ONCE THERE WERE WOLVES
By Charlotte McConaghy
In “Once There Were Wolves,” the follow-up to her 2020 debut novel, “Migrations,” the Australian writer Charlotte McConaghy returns to familiar territory — environmental catastrophe, buried trauma, the wonder of the natural world — in the company of another bold and damaged protagonist. Describing herself as a “bad-tempered Australian who finds it hard to hide contempt and sucks at public speaking,” Inti Flynn is perhaps not the ideal candidate to head up the Cairngorms Wolf Project.
Inti and her crack team of wolf biologists have traveled from Alaska to Scotland with 14 gray wolves, “apex predators” whose release, it is hoped, will restore an ancient balance to the ecosystem of the Highlands: Fewer deer will allow woodlands to spread, boosting carbon capture and biodiversity. (Sarah Hall’s 2015 “The Wolf Border” had a similar premise, but was set in the Lake District.) Alas, the locals aren’t sold on the idea. At a public meeting, enraged by people fretting about the safety of their sheep and children, Inti gets to her feet: “If you truly think wolves are the blood spillers, then you’re blind,” she says. “We do that. We are the people killers, the children killers. We’re the monsters.”
So Inti has a very short fuse, but that’s not surprising because, in addition to the planet and the wolves and a local woman with a violent husband, she’s also worried about her “shadow sister,” her twin, Aggie, once wild and spirited, now mute and barely sentient in their rented cottage along the valley. Aggie has been “unmade” by some horrifying recent event in Anchorage, the details of which are drip fed to the reader along with hints of older traumas from the twins’ family history.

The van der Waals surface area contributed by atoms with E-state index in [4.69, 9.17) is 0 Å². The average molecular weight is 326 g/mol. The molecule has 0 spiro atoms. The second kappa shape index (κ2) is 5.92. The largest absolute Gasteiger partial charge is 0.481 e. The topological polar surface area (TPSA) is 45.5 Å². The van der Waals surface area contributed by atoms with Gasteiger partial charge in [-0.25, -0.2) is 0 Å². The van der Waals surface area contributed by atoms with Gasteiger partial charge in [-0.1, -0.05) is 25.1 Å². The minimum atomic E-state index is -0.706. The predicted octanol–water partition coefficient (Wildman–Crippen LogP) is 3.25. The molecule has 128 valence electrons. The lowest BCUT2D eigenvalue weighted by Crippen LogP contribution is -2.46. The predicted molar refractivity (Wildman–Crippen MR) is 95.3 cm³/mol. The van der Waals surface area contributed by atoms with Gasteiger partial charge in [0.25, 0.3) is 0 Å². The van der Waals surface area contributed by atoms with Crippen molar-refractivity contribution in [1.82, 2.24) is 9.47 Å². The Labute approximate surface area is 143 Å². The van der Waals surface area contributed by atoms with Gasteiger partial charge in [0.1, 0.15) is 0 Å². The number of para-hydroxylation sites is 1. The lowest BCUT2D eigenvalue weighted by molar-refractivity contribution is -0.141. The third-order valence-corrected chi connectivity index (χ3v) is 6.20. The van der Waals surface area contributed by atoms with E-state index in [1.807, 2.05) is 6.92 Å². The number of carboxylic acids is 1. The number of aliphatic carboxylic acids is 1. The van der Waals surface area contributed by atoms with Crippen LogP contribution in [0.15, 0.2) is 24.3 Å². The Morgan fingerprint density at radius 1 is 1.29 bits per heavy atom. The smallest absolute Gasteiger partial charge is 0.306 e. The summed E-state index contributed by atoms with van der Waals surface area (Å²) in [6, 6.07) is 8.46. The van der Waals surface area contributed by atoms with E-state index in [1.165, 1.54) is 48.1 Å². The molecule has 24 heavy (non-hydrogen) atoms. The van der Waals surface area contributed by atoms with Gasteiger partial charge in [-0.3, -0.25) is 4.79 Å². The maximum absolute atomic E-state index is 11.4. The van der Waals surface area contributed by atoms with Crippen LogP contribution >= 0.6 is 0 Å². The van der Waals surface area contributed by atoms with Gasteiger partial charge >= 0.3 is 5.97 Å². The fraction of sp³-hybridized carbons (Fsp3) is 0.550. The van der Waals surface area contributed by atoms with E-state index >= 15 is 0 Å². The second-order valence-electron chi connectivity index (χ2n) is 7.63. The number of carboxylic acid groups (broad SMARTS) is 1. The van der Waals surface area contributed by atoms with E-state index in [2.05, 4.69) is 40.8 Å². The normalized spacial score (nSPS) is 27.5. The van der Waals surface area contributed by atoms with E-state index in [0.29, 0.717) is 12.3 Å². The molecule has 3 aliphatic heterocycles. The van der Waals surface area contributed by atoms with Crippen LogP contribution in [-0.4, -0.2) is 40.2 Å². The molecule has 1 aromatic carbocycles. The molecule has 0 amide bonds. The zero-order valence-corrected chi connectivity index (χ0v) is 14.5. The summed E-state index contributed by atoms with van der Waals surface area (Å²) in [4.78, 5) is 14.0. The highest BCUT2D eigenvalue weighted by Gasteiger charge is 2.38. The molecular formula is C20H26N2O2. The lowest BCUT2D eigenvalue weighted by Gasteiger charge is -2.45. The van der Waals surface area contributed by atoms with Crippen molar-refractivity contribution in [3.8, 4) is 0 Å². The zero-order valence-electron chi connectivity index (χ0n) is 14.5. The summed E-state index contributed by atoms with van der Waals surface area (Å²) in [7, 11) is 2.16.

Oh, and Inti also has mirror-touch synesthesia, a neurological condition that means her brain “recreates the sensory experiences of living creatures, of all people and even sometimes animals; if I see it I feel it, and just for a moment I am them, we are one and their pain or pleasure is my own.” A wolf biologist with serious boundary issues, Inti feels the wolves’ suffering and hunger as they do, must shut her eyes before firing tranquilizer darts at them and generally tends more to sentimentality and anthropomorphism than scientific rigor — not that any of this affects her professionalism, of course.
There’s a lot going on here, and that’s before someone meets a nasty end in the forest. Perhaps the wolves are to blame, or perhaps it’s Duncan MacTavish, Inti’s hunky neighbor, who says things like, “You blow mighty hot and cold, wolf girl,” and with whom she is soon having intense mirror-touch sex. No one seems to mind that Duncan, as well as being a prime suspect in the forest death, is also the police chief leading the investigation.
Quite early on, I began to worry that McConaghy wasn’t entirely in control of her material. An eco-thriller about rewilding must deliver on setting and atmosphere, but once Inti ventures out of the woods she finds herself in a strange and unconvincing Scotland where someone wearing a “traditional tartan kilt” might talk about cops and prize mustangs, and go to a pub to order a jug of beer that is brought to the table by a waitress. Midges are mentioned only twice.
Though this small rural community turns out to be steeped in brutal secrets, much of the plot and characterization seems rushed and scrappy, a vehicle for environmental messaging. You feel the grinding of gears when Inti asks, “What else is being done to rewild Scotland?” This is a heartfelt and earnest novel — in every chapter, there’s evidence of a writer straining for the cathedral cadence, that elegiac note of aching significance — but sincerity doesn’t guarantee a satisfying read.